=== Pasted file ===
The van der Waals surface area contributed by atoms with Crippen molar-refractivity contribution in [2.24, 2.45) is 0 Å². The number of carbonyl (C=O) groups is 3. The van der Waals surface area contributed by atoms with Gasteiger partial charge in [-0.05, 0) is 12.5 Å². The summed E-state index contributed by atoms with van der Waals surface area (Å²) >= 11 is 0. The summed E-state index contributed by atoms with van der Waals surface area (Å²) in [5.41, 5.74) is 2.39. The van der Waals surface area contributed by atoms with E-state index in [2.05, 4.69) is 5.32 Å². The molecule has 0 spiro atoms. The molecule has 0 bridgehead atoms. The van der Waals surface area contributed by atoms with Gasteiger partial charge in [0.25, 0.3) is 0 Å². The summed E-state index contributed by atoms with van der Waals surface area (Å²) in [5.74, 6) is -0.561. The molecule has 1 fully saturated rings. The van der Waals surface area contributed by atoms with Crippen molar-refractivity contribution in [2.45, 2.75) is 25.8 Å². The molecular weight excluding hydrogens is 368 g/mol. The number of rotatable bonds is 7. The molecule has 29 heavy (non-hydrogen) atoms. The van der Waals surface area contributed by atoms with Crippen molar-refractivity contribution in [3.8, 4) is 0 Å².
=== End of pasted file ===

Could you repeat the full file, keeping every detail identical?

The van der Waals surface area contributed by atoms with Crippen molar-refractivity contribution in [2.24, 2.45) is 0 Å². The number of carbonyl (C=O) groups is 3. The van der Waals surface area contributed by atoms with Gasteiger partial charge in [-0.05, 0) is 12.5 Å². The summed E-state index contributed by atoms with van der Waals surface area (Å²) >= 11 is 0. The summed E-state index contributed by atoms with van der Waals surface area (Å²) in [5.41, 5.74) is 2.39. The van der Waals surface area contributed by atoms with E-state index in [2.05, 4.69) is 5.32 Å². The molecule has 0 spiro atoms. The molecule has 0 bridgehead atoms. The van der Waals surface area contributed by atoms with Gasteiger partial charge in [0.25, 0.3) is 0 Å². The summed E-state index contributed by atoms with van der Waals surface area (Å²) in [5.74, 6) is -0.561. The molecule has 1 fully saturated rings. The van der Waals surface area contributed by atoms with Crippen molar-refractivity contribution in [2.45, 2.75) is 25.8 Å². The molecular weight excluding hydrogens is 368 g/mol. The number of rotatable bonds is 7. The molecule has 29 heavy (non-hydrogen) atoms. The van der Waals surface area contributed by atoms with Crippen molar-refractivity contribution in [3.8, 4) is 0 Å².